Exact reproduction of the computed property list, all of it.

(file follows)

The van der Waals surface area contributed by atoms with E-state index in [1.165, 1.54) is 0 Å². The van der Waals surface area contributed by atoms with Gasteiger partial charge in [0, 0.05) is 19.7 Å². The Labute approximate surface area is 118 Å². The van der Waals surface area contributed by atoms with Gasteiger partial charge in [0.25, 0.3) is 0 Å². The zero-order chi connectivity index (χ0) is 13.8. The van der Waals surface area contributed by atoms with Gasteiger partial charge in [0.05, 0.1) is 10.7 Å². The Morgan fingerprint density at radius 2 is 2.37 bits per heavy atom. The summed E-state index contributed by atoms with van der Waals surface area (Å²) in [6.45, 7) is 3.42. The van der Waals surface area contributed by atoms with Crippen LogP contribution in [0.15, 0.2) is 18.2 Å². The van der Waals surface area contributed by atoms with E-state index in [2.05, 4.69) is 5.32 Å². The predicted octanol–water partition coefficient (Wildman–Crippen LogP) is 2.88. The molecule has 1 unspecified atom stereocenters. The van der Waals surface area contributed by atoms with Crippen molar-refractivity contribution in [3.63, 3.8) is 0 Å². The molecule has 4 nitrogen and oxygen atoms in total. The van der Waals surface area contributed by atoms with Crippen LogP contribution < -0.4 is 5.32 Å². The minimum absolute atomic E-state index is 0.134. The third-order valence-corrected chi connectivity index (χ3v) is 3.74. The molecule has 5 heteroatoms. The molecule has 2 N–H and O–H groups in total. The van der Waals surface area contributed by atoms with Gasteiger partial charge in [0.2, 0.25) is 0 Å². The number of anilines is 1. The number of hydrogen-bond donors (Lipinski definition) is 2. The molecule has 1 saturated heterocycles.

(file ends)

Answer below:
The van der Waals surface area contributed by atoms with E-state index in [1.165, 1.54) is 0 Å². The van der Waals surface area contributed by atoms with Gasteiger partial charge in [0, 0.05) is 19.7 Å². The Labute approximate surface area is 118 Å². The van der Waals surface area contributed by atoms with Gasteiger partial charge in [0.25, 0.3) is 0 Å². The zero-order chi connectivity index (χ0) is 13.8. The van der Waals surface area contributed by atoms with Gasteiger partial charge in [0.05, 0.1) is 10.7 Å². The Morgan fingerprint density at radius 2 is 2.37 bits per heavy atom. The summed E-state index contributed by atoms with van der Waals surface area (Å²) in [6.45, 7) is 3.42. The van der Waals surface area contributed by atoms with Crippen LogP contribution in [0.15, 0.2) is 18.2 Å². The van der Waals surface area contributed by atoms with E-state index in [2.05, 4.69) is 5.32 Å². The predicted octanol–water partition coefficient (Wildman–Crippen LogP) is 2.88. The molecule has 1 unspecified atom stereocenters. The van der Waals surface area contributed by atoms with Crippen molar-refractivity contribution in [3.63, 3.8) is 0 Å². The molecule has 4 nitrogen and oxygen atoms in total. The van der Waals surface area contributed by atoms with Crippen LogP contribution < -0.4 is 5.32 Å². The minimum absolute atomic E-state index is 0.134. The third-order valence-corrected chi connectivity index (χ3v) is 3.74. The molecule has 5 heteroatoms. The molecule has 2 N–H and O–H groups in total. The van der Waals surface area contributed by atoms with Gasteiger partial charge in [0.2, 0.25) is 0 Å². The number of anilines is 1. The number of hydrogen-bond donors (Lipinski definition) is 2. The molecule has 1 saturated heterocycles.